Public Dinners

Public Dinners Nothing on earth is, to me, much more intolerable than what your man of many words, your speech-making monstrosity, knows by the name of a public dinner. To him such a function signifies one thing, and one thing only: an orgie of inordinate feeding, instantly succeeded by an orgie of inordinate monologues, real turtle followed by real twaddle, venison giving place to vain platitudes, the loving cup tottering from hand to hand as a signal to plethoric officialdom that the era of stammer about the Royal Family, and bad grammar about the Army and Navy, is at hand, while four unfortunate persons are, more often than not, ushered in from some secret place to pipe and trill "O who will o'er the Downs?" to an assemblage that can only think of active exercise as an invention of the Devil, and of any downs whatever as things to be gazed on from afar by the glazed eyes of men who can never hope to play a game of golf or to "give the dogs a run" again. At such public dinners as these Death often sits, I feel convinced they clear the crowd from behind the door at which the younger generation is so diligently knocking.

But there is another sort of public dinner, which is a very different matter. It does not always begin with real turtle, and the loving cup does not circle to set bald heads heavily bowing during its progress. Its end is not made ridiculous by elderly generals searching for military puns, or by genial Aldermen declaring that the Mansion House is the bulwark of our liberties, and the Bank -- where the omnibuses stop -- the prop and mainstay of the Anglo-Saxon race. It does not begin too early or end too late. It is a dinner gay with flowers and gay with conversation, soothed by the strains of carefully withdrawn violins, and ministered to by human beings whose gait is not eloquent of flat-footed affliction, and who do not look upon china as a means of impromptu musical performances of a barbaric nature, combined with that form of ineffective juggling which wreathes the heads of the guests with unexpected asparagus, or obliges them to "strike out" for a place of safety through an undesired ocean of white sauce.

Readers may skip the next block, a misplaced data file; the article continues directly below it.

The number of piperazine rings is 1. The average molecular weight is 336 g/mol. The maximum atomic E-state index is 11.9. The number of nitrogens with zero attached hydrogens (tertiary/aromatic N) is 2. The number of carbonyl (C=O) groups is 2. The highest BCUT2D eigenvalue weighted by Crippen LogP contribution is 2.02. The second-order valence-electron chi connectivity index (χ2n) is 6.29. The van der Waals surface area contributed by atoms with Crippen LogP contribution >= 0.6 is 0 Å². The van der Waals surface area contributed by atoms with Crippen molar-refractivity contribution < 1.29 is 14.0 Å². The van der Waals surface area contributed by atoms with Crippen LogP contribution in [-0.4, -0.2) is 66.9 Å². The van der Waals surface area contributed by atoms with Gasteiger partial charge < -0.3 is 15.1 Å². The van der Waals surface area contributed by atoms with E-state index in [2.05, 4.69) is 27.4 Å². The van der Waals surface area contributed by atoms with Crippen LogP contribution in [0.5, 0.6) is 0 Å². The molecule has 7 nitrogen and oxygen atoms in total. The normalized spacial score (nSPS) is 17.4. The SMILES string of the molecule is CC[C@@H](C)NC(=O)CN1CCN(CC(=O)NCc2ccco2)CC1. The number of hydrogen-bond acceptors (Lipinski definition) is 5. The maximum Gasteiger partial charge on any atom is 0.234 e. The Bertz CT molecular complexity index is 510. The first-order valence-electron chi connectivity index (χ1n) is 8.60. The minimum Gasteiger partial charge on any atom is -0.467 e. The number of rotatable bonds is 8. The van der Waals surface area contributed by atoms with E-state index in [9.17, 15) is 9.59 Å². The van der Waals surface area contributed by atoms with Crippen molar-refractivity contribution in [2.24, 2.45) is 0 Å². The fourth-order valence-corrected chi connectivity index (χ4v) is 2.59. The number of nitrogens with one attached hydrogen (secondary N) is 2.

Dinner The restaurant dinner, long so popular in Paris, is at last becoming as popular in London, and even the owners of charming houses, and the possessors of divine cooks, desert their homes to entertain their friends in public, and fare forth to seek the gaiety and the distraction attendant upon those public feasts which need terrify neither the digestion nor the brain. Of course there exist, and will always exist, persons of a serious cast of thought -- the frivolous name them fogies -- who prefer to swallow in seclusion, and who consider that the hum and twinkle of distant violoncellos and violins obscure the alertness of the palate and slay the serenity of the mind. These individuals are apt to suppose that a public dinner, of whatever kind, must closely resemble the banquet of the invalids described by Zola in "Lourdes," and are lost in astonishment at the modern restlessness which leads so many of us to give our cooks a quiet evening over the "Family Herald," while we flutter from the Savoy to Claridge's, intent upon the satisfaction of the ear and eye, as well as upon the satisfaction of the appetite. They call the smallest restaurant a caravanserai, and the most soothing quartet of strings a brass band. And, sitting quietly at home, not wholly free from a haunting sensation of being "out of it," they predict the end of the world and the speedy destruction of this generation of diners in public.